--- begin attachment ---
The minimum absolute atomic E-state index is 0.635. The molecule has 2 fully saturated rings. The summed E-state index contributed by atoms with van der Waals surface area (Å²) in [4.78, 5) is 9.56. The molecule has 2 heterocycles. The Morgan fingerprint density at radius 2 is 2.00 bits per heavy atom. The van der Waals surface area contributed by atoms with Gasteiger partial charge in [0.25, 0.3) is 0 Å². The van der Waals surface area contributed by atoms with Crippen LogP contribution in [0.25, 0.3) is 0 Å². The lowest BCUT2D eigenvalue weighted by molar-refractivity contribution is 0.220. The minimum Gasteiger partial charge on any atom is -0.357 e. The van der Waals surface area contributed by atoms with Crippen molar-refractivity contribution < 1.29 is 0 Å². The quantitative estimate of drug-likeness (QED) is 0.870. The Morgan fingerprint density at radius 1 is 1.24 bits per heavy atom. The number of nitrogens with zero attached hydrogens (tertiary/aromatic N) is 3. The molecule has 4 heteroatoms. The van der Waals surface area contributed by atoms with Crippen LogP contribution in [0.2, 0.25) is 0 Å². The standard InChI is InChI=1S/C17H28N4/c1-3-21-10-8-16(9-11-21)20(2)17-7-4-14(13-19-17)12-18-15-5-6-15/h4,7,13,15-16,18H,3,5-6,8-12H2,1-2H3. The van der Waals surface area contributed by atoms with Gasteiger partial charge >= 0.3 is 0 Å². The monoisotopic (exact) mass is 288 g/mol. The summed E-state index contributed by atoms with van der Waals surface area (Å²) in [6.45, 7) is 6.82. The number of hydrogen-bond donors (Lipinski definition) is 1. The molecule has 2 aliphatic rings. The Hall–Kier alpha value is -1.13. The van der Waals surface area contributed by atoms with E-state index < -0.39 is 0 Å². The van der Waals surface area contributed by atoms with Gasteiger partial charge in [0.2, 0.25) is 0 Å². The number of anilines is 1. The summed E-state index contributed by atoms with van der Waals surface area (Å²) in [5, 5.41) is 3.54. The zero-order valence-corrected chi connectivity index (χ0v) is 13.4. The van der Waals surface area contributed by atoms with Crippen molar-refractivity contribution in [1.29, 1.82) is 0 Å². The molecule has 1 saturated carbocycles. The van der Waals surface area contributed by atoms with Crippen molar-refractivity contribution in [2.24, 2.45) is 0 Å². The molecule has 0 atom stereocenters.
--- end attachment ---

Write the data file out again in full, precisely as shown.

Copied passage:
The minimum absolute atomic E-state index is 0.635. The molecule has 2 fully saturated rings. The summed E-state index contributed by atoms with van der Waals surface area (Å²) in [4.78, 5) is 9.56. The molecule has 2 heterocycles. The Morgan fingerprint density at radius 2 is 2.00 bits per heavy atom. The van der Waals surface area contributed by atoms with Gasteiger partial charge in [0.25, 0.3) is 0 Å². The van der Waals surface area contributed by atoms with Crippen LogP contribution in [0.25, 0.3) is 0 Å². The lowest BCUT2D eigenvalue weighted by molar-refractivity contribution is 0.220. The minimum Gasteiger partial charge on any atom is -0.357 e. The van der Waals surface area contributed by atoms with Crippen molar-refractivity contribution < 1.29 is 0 Å². The quantitative estimate of drug-likeness (QED) is 0.870. The Morgan fingerprint density at radius 1 is 1.24 bits per heavy atom. The number of nitrogens with zero attached hydrogens (tertiary/aromatic N) is 3. The molecule has 4 heteroatoms. The van der Waals surface area contributed by atoms with Crippen LogP contribution in [0.2, 0.25) is 0 Å². The standard InChI is InChI=1S/C17H28N4/c1-3-21-10-8-16(9-11-21)20(2)17-7-4-14(13-19-17)12-18-15-5-6-15/h4,7,13,15-16,18H,3,5-6,8-12H2,1-2H3. The van der Waals surface area contributed by atoms with Gasteiger partial charge >= 0.3 is 0 Å². The monoisotopic (exact) mass is 288 g/mol. The summed E-state index contributed by atoms with van der Waals surface area (Å²) in [6.45, 7) is 6.82. The number of hydrogen-bond donors (Lipinski definition) is 1. The molecule has 2 aliphatic rings. The Hall–Kier alpha value is -1.13. The van der Waals surface area contributed by atoms with E-state index < -0.39 is 0 Å². The van der Waals surface area contributed by atoms with Gasteiger partial charge in [0.2, 0.25) is 0 Å². The number of anilines is 1. The summed E-state index contributed by atoms with van der Waals surface area (Å²) in [5, 5.41) is 3.54. The zero-order valence-corrected chi connectivity index (χ0v) is 13.4. The van der Waals surface area contributed by atoms with Crippen molar-refractivity contribution in [1.29, 1.82) is 0 Å². The molecule has 1 saturated carbocycles. The van der Waals surface area contributed by atoms with Crippen molar-refractivity contribution in [2.24, 2.45) is 0 Å². The molecule has 0 atom stereocenters.